If you are involved in a conflict with a business partner, it is to your benefit to get the help of a lawyer for business partnership disputes as soon as possible. The earlier you address the dispute, the better chance you have of resolving it in a way that does not harm your business.
What If Partners Can No Longer Work Together?
If partners can no longer work together, some options for resolving what has become an untenable situation include:
- Dissolution of the company. Dissolution may be voluntary if partners agree on it, or judicial, meaning decided by a judge, when partners can’t agree.
- One partner’s buying the other partner out. If partners agree on the buyout, a valuation of the business will need to be performed and the terms of the buy-out negotiated.
- Selling the business. If neither partner wants to keep the business, selling to new owners may be an option.
If you have a partnership agreement in place, what happens to the business if one or more partners want out may be dictated by the terms in the contract.
Avoid Disputes In the First Place with a Business Partnership Agreement
When you are first forming your business partnership, it is important to put a partnership agreement in place. A partnership agreement outlines the way the business will be operated and the roles and responsibilities of each partner. It can contain as much detail as necessary based on business objectives. Some of the main terms that partnership agreements typically contain are:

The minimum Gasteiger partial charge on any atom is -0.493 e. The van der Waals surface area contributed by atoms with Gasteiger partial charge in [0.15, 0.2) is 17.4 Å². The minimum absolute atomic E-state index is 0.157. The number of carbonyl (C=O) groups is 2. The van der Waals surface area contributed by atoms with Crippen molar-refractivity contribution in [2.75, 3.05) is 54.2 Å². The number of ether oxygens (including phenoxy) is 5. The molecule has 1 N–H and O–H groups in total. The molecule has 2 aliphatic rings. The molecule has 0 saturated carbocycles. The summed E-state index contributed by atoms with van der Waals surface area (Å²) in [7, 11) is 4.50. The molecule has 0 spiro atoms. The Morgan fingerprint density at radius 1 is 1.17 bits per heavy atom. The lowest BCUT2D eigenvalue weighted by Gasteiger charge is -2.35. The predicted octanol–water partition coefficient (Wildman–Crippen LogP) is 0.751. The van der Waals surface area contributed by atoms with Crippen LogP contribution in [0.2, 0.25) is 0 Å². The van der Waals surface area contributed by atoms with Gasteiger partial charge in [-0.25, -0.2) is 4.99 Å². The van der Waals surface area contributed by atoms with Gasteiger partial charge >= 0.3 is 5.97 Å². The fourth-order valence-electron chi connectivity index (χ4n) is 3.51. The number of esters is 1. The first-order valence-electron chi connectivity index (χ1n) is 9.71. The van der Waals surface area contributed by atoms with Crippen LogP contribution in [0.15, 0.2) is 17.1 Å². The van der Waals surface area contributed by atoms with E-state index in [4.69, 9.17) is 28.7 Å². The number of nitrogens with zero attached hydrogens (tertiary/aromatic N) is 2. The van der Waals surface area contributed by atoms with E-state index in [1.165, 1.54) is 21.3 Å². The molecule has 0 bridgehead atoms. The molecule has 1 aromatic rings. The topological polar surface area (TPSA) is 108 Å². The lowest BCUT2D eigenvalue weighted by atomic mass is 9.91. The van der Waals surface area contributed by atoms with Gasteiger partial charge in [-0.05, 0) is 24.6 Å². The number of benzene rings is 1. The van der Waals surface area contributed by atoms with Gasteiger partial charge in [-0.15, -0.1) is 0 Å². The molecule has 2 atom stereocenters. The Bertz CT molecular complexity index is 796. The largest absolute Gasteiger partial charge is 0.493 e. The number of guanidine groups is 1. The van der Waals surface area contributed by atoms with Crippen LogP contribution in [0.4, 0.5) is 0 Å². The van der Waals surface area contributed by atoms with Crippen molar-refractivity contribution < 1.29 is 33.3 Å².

- How much ownership each partner has in the business
- How profits and losses will be divided
- How business decisions will be made
- How long the partnership will last
- What each partner’s expectations are for the business
- And, as noted above, what will happen if a partner or both partners want out of the business, or if one of the partners dies.
Partnership agreements may also stipulate the method for resolving business partnership disputes, such as through arbitration or mediation.
Contact an Experienced Lawyer for Business Partnership Disputes
Experienced partnership dispute lawyer Andrew Weisblatt understands the types of issues that can lead to partnership conflicts. He has helped business owners resolve legal conflicts quickly and effectively for 25 years. The Weisblatt Law Firm offers dispute resolution services for partnerships, boards of directors, shareholders, and all other business relationships. Additionally, if you are just entering into a partnership, our knowledgeable business attorney can draft a partnership agreement that may help keep partnership disputes from arising in the first place.
Call (713) 666-1981 or contact us online to schedule your free phone consultation today. We will ensure that you have access to the best dispute resolution tools for your business interests.
Attorney Andrew Weisblatt
Mr. Weisblatt has practiced continuously since becoming licensed in 1992 and has represented businesses ranging in size from one person start-up ventures to multi-national corporations employing hundreds of people in multiple countries. From 2005 through 2009 Mr. Weisblatt was in-house counsel and chief operating officer of a multi-national corporation in the steel products industry. That in-house position provided valuable insight into how businesses work and what they actually need from their lawyers – both in-house and outside counsel. Attorney Bio